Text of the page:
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I'm new to python and I really like concept of using dictionaries instead of switch/case statements, but there is one problem I can't figure out

Let's say we have a 'pythonic case' statement

{
    'a': somemethod,
    'b': othermethod
}['a']()

This works fine, but I can't figure out how to run some block of code like in other languages like java, something which would look like this

{
    'a': { some commands here }
    'b': { other commands here that are executed }
}['a']

Maybe lambda could help?

Thank you so much

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2  
Python doesn't have a switch statement, give it up trying to graft one on –  David Heffernan Sep 11 '11 at 12:55

3 Answers 3

up vote 3 down vote accepted

Dictionary values have to be objects of some kind. This means that you essentially must encapsulate the code you want to run within a function defined elsewhere. You could toy with exec -- you could create a dict of strings, and then exec a string from the dict, for example -- but I wouldn't recommend it.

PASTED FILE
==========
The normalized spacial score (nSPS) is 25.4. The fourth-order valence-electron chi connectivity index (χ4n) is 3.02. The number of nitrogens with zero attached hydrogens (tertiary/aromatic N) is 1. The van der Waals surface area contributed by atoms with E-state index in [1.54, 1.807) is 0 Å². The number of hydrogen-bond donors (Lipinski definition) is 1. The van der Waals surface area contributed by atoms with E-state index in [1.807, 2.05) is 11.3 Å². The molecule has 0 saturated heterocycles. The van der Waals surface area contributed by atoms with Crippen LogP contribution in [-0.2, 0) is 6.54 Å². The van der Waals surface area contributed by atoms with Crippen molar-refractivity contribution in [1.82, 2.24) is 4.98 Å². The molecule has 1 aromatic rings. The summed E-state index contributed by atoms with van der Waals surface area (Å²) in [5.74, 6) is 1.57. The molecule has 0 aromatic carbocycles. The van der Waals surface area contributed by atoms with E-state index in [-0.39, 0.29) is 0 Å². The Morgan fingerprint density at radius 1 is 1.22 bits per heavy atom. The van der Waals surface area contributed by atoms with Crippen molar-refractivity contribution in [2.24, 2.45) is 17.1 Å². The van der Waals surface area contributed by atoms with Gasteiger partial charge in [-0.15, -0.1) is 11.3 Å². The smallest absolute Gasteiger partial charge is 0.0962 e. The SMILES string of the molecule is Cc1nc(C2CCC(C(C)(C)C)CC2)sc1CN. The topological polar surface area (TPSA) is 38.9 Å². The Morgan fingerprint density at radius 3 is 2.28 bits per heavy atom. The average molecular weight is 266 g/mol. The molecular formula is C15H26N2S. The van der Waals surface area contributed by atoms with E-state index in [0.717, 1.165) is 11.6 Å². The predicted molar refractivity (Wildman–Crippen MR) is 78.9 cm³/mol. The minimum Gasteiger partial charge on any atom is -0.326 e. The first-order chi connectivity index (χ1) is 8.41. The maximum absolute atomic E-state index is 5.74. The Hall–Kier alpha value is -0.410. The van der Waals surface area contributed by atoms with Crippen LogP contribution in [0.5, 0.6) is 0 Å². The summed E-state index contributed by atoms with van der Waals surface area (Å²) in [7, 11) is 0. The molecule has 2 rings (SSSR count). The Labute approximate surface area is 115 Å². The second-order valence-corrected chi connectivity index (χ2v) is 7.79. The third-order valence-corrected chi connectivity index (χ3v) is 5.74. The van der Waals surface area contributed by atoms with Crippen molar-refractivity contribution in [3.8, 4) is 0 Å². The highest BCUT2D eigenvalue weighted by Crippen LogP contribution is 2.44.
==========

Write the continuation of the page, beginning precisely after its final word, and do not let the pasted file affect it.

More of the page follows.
lambda does partially answer your question, but lambda is limited in its applicability; it can only create one-line functions, among other limitations. Still, for very simple functions, it is adequate.

>>> d = {
...      'a': lambda: 5 + 5,
...      'b': lambda: 10 + 10
...     }
>>> d['a']()
10

The best way to do this with longer blocks of code is simply to define a function or method.

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Just use if...elif...else. It's not that bad:

    if x == 'a':
        pass
    elif x == 'b':
        pass
    elif x == 'c':
        pass
    else:
        pass
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You need to put your code into functions. You could then create a dictionary of functions but there is already a concept to do that for you in Python: use a class.

class Foo:
   def cmd_a(self): ...
   def cmd_b(self): ...
   def cmd_c(self): ...
   def default_action(self): ...
   def execute(self, cmd):
       action = getattr(self, 'cmd_'+cmd, self.default_action)
       return action()

foo = Foo()
foo.execute('a')
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